Life On The Road
Pilot program opens door
Thirteen years after the North American Free Trade Agreement (NAFTA) was signed, a limited number of Mexican trucks and drivers will be allowed to enter the United States be-ginning in July. Under the same program, U.S. trucks will for the first time be allowed to make deliveries in Mexico. Up until now, trucks from both countries have been restricted for the most part to a zone along the border for loading and unloading cross-border freight.
The introduction of Mexican trucks and drivers to the United States will begin with a yearlong pilot program including as many as 100 Mexican trucking companies that have been screened and approved by the Federal Motor Carrier Safety Administration (FMCSA). The FMCSA has reportedly rejected about 800 other Mexican carriers that applied for the pilot program.
The pilot program has created considerable controversy. Proponents say the program will reduce delivery costs by eliminating the inefficient transfer of freight at the border. Opponents, including several truck driver organizations, maintain that the pilot program jeopardizes national security and makes the nation’s highways less safe by allowing trucks (and drivers) into the country which do not meet the same safety standards that U.S. trucks are held to.
When asked what his thoughts were regarding the program to allow Mexican trucks and drivers to travel throughout the United States, Marvin Stewart of Vinegrove, KY, a 25-year over-the-road veteran, said: “I don’t think that’s right. They come in here, they don’t speak English, they don’t know how to drive, they have bad equipment, and the DOT won’t do anything about it. It’s a big issue.”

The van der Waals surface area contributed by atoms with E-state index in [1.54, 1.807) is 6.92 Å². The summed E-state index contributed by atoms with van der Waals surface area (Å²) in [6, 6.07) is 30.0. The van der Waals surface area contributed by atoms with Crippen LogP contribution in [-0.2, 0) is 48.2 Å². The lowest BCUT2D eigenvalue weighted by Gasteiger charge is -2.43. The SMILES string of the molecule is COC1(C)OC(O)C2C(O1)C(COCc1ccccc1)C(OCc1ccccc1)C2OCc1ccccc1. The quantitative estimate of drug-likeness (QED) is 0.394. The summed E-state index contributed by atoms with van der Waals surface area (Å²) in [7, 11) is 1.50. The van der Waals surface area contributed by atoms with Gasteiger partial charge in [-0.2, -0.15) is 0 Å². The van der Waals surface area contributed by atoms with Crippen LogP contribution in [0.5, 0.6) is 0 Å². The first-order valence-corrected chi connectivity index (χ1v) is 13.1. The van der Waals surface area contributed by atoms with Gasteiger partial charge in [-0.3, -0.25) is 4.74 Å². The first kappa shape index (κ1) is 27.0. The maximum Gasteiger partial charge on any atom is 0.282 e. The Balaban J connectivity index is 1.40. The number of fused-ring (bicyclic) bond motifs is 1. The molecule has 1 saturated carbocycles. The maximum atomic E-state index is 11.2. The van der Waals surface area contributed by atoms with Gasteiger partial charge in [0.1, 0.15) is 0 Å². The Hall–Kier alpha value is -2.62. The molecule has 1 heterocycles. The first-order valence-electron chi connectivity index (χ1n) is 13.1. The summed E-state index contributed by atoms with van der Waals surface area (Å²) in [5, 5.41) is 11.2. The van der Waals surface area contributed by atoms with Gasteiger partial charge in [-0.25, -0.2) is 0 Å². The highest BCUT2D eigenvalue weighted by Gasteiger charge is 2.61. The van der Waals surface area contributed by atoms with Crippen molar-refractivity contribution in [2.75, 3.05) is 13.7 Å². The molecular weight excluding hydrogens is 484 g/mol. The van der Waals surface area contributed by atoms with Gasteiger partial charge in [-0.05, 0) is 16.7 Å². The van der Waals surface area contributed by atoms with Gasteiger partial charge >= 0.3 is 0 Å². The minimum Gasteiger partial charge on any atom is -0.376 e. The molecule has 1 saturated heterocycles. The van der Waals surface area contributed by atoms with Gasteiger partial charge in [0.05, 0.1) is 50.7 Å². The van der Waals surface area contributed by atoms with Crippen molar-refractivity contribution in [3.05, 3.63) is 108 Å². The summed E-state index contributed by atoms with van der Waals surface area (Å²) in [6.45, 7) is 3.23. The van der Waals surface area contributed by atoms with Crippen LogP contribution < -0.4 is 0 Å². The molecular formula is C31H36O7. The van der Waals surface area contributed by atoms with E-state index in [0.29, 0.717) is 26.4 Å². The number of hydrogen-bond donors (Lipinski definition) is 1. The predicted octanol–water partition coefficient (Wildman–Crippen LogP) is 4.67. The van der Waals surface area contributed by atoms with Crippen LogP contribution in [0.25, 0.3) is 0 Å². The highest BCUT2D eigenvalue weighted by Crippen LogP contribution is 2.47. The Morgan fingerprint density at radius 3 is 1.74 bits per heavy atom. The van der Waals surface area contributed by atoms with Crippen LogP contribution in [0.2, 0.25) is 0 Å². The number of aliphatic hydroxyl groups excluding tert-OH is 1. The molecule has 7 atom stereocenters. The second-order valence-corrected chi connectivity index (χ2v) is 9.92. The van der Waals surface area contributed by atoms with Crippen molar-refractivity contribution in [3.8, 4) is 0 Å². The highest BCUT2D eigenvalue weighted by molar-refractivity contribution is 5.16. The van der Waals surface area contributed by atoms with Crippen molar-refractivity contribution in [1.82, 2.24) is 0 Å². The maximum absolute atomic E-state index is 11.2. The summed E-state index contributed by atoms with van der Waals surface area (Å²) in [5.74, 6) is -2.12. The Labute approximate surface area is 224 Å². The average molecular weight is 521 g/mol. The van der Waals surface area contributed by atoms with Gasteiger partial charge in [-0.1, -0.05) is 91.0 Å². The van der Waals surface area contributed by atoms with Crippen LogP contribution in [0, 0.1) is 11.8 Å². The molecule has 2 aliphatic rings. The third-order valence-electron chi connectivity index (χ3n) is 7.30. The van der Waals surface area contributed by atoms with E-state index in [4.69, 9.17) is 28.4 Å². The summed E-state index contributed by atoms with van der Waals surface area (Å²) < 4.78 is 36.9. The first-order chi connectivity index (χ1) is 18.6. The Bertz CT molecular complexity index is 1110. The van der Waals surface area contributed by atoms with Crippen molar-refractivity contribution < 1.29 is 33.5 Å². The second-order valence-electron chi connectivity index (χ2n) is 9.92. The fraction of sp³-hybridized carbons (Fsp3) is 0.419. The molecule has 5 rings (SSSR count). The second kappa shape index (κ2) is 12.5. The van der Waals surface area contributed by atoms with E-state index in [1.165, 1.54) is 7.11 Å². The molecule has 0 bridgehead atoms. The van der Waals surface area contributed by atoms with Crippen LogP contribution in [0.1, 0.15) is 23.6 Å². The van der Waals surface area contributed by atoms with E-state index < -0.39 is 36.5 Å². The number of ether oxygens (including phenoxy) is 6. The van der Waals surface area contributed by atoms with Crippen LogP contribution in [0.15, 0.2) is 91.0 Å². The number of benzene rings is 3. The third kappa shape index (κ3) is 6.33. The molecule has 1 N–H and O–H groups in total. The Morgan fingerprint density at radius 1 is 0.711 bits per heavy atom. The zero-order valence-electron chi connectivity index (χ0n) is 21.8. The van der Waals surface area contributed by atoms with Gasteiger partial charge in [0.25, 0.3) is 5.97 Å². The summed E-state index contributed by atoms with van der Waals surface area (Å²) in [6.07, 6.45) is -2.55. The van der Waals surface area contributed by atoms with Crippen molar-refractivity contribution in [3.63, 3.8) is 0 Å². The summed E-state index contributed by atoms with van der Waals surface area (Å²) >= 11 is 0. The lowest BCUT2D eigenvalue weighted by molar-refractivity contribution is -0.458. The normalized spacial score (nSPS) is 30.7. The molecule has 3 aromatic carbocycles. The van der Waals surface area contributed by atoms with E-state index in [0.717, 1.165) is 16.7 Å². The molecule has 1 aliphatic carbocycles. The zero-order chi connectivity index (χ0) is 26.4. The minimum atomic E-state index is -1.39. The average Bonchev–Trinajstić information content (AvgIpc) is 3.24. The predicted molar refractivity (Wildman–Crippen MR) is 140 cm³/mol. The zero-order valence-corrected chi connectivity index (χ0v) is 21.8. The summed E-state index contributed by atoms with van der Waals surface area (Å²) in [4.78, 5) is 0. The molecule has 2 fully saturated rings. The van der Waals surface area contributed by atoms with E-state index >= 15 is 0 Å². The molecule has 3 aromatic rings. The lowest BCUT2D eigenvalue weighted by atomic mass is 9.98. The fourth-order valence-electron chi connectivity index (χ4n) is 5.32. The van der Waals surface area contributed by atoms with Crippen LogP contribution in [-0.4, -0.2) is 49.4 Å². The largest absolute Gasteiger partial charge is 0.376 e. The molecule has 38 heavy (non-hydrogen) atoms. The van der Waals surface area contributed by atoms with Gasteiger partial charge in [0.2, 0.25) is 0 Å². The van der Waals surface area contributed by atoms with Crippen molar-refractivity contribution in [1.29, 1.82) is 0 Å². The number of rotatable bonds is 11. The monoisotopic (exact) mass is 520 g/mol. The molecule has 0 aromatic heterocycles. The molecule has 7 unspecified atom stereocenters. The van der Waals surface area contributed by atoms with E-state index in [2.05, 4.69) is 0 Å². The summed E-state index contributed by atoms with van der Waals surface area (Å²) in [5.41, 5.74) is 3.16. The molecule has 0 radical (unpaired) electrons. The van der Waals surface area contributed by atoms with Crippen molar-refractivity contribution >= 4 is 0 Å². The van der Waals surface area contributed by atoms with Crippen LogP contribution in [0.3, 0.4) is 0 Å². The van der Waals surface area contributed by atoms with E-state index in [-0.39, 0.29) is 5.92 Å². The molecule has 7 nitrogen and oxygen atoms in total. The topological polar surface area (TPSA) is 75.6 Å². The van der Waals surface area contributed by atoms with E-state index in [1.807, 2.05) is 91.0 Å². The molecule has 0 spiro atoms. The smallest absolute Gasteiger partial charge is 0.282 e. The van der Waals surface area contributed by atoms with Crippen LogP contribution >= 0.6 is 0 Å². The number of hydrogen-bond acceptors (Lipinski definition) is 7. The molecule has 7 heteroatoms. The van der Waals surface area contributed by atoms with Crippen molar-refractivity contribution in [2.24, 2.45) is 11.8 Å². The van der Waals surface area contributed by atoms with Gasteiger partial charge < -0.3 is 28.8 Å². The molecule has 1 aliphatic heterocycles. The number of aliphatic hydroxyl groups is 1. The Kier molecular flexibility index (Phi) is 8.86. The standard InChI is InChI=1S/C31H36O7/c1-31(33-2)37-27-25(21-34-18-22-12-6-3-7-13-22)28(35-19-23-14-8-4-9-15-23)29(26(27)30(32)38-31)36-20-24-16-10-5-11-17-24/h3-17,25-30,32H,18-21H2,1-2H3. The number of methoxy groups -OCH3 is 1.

In May, Congress addressed the safety issue by requiring that Mexico-domiciled trucking companies and trucks participating in the pilot program comply with all applicable U.S. laws. The bill also requires the DOT to coordinate with the Department of Homeland Security before it permits Mexico-domiciled trucks to haul hazardous materials into the country.
The pilot program represents the latest attempt to comply with a NAFTA provision to open the U.S. border fully to Mexico-domiciled motor carriers, a provision that ran afoul of several U.S. laws and congressional mandates governing hours of service, driver training and vehicle safety.
Rodney Spath of Findlay, OH, a professional trucker for 36 years, isn’t convinced that the program is in the U.S. truckers’ best interests. “I think they’re too free with letting just anyone run in and out with their trucks,” he says. “It’s not just the Mexican trucks and drivers. I see more Canadian trucks on the highway in Ohio than I do American trucks, and you know they’re not just hauling in, unloading, reloading and going straight back to their country. They’re out in the middle of nowhere, taking freight from us. Then there are safety issues. Where do you think all of our old, worn-out trucks end up? In Mexico.” to cross-border trucking